The impact of a Tunguska size asteroid on a major world urban area or in the oceans near it would be akin to the explosion of 500 Hiroshima sized atomic bombs and/or could set off devastating tsunamis of which we have become in recent years all too familiar.

The main problem when dealing with asteroid impacts isn’t so much dispatching with them once found (really deflecting) as it is finding them in the first place. To this end, former NASA astronaut Ed Lu established the B612 Foundation, a private company that hopes to launch a satellite called Sentinel in 2018 which will look for near earth asteroids.

Lu is to be highly commended for this initiative, yet the question needs to be asked why isn’t NASA or the ESA or some other combination of national space agencies doing this on a scale commensurate with the threat?  B612’s answer is that:

NASA lacks the funding for a mission to find and track the million asteroids that threaten our planet. Because of the ongoing federal budget situation, there is no realistic prospect for those funds to materialize.

B612 estimates the cost over the 12 year planned life of Sentinel to run on the order of 450 million dollars. NASA itself does have an asteroid detection program that costs 20 million per year and the Obama administration awakened to the threat posed by near earth asteroids by the spectacular explosion of one such asteroid over Russia earlier this year proposes to double amount for FY 2014. In other words, the budget of B612, an organization funded through charitable donations is equivalent to the allocation for the same vitally important endeavor as that of the richest country on earth with the most sophisticated and well funded space organization of all time.

NASA’s well known budget woes are merely symptomatic of an American government crushed between rising entitlement costs, a massively bloated security architecture, and the sheer inability to raise revenues to meet these expenses. What suffers as a consequence are all the other vital things a government is supposed to do which in the US context is labeled with the misnomer “discretionary spending”. Related to the prior issue of climate change the essential tools and abilities of earth sciences, not just at NASA but at related agencies such as NOAA, are being steadily eroded by budgetary constraints.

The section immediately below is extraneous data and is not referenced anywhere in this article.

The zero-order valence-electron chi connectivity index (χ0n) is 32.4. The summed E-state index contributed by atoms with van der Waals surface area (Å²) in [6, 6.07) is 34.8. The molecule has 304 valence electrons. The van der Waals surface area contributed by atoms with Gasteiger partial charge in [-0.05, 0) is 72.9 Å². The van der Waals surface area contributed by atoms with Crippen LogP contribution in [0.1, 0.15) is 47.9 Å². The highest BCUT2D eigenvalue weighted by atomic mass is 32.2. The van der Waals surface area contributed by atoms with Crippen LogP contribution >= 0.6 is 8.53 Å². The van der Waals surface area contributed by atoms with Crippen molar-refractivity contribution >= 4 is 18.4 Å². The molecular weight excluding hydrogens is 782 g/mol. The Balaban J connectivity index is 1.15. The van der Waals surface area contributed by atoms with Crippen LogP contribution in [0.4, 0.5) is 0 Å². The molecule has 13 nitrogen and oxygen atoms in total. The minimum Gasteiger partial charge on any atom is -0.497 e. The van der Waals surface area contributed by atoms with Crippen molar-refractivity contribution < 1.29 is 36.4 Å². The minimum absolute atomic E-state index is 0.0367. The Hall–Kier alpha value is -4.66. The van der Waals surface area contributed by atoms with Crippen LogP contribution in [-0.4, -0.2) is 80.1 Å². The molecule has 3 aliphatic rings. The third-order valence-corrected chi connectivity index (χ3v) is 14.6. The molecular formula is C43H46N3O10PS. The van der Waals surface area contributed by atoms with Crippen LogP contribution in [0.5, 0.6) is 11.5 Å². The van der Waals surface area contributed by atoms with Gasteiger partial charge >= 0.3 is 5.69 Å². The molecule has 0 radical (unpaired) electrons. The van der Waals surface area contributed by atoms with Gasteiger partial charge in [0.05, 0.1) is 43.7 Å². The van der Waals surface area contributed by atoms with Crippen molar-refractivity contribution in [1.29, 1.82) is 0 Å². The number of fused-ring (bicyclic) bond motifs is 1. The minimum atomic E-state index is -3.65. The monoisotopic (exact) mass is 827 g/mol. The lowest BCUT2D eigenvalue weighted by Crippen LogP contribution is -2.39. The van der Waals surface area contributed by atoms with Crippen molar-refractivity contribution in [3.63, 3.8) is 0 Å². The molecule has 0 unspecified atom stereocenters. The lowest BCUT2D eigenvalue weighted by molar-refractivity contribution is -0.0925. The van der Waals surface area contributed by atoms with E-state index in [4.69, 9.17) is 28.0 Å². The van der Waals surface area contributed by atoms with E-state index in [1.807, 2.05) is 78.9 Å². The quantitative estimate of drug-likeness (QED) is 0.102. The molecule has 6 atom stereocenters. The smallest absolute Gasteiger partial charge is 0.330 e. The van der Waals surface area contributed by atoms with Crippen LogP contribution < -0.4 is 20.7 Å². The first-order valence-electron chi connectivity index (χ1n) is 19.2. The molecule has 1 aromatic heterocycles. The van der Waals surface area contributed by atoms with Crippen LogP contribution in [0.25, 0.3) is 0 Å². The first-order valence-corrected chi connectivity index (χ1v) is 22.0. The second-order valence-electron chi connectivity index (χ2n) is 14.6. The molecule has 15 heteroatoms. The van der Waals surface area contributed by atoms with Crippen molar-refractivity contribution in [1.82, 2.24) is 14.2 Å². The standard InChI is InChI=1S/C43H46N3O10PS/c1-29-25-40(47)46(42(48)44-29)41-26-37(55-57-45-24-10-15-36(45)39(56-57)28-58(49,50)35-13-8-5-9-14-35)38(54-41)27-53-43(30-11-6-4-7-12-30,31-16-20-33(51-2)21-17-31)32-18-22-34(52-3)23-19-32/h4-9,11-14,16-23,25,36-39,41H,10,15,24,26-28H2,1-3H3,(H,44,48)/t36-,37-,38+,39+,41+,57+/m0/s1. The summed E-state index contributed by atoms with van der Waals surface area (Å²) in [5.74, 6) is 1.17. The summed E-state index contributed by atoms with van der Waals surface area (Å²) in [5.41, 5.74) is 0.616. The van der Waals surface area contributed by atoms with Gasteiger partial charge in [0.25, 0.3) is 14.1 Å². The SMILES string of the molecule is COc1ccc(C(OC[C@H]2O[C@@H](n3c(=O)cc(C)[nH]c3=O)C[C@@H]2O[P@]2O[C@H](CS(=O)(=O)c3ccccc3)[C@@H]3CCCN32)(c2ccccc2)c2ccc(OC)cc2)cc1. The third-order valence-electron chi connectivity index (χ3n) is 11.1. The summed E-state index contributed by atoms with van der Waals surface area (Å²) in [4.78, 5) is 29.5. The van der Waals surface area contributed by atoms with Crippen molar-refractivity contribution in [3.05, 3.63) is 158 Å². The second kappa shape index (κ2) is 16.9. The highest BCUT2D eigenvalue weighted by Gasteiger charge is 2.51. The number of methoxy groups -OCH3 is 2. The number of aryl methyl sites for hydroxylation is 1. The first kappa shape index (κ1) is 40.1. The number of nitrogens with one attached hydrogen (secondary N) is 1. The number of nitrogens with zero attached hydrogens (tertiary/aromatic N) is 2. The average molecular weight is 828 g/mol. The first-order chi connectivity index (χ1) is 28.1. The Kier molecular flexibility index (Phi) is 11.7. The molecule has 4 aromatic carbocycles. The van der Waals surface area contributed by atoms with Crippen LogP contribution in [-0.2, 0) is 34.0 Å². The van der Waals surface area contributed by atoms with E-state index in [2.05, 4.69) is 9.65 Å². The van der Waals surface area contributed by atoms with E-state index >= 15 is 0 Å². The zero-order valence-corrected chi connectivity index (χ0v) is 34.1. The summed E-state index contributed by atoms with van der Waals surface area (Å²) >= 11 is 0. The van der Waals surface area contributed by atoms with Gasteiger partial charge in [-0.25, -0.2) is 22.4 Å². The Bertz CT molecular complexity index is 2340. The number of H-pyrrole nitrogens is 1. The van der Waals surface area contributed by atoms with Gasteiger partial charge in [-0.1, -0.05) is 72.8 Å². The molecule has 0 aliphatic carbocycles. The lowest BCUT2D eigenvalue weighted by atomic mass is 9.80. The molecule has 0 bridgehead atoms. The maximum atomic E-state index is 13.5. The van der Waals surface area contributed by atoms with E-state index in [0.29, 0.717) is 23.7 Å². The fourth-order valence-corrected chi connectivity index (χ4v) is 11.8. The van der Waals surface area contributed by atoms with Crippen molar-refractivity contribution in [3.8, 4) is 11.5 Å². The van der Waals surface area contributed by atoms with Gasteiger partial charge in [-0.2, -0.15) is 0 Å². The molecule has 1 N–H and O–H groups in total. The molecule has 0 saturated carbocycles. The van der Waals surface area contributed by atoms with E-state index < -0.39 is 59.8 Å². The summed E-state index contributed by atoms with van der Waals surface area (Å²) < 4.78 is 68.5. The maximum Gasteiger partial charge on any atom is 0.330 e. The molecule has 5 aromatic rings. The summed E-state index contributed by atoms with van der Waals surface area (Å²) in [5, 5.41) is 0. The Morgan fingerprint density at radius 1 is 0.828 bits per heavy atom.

This is no stain whatsoever on Lu, who is filling a vital gap left by our problems funding government, but the lost annual tax revenue of the company where he worked after leaving NASA from 2007-2010, Google, the aforementioned 2 billion dollars, could fund launching and supporting 4 of B612’S Sentinels.

Let’s imagine that we use the equivalent of Google’s avoided taxes out of our global tithe to quadruple the size of the Sentinel project giving us 2 billion to avoid asteroid induced armageddon or the destruction of a major city with all of the death and destruction that would cost. It’s a bargain.

Preparing for Climate Change including Geo-engineering research

There is growing realization that we have passed the point at which we can stop our production of atmospheric carbon dioxide raising the earth’s temperature by 2 degrees celsius (3.6 degrees fahrenheit) before the end of the century. How destructive this rise in temperature will ultimately be we can’t be sure, but it would be smart of us to put aside funds to hedge against worse case scenarios, and start doing major research into geoengineering should we confront Venus style runaway warming.

One thing we need to fund is more research on geoengineering. Many environmentalist do not want us to go there, all of us should not want us to go there, but in the case the effects of rising temperature threaten the lives of billions of people or even civilization itself, we need to have a better grasp of the possibilities. China has declared geoengineering to be a major research focus. During the 2009-2010 FY the Obama administration received requests for 2 billion dollars towards geoengineering research of which it awarded 100 million. The most dangerous scenario would be for a country suffering desperately under the impact of climate change to unilaterally decide to geoengineer the climate to a lower temperature without any international scientific consensus on if and how this should be done.

With our global tithe the world could easily quadruple the amount requested for geoengineering research in the US. Part of that 8 billion could be used to fund international entities charged with coming up with clear red lines where geoengineering should be used and what kind.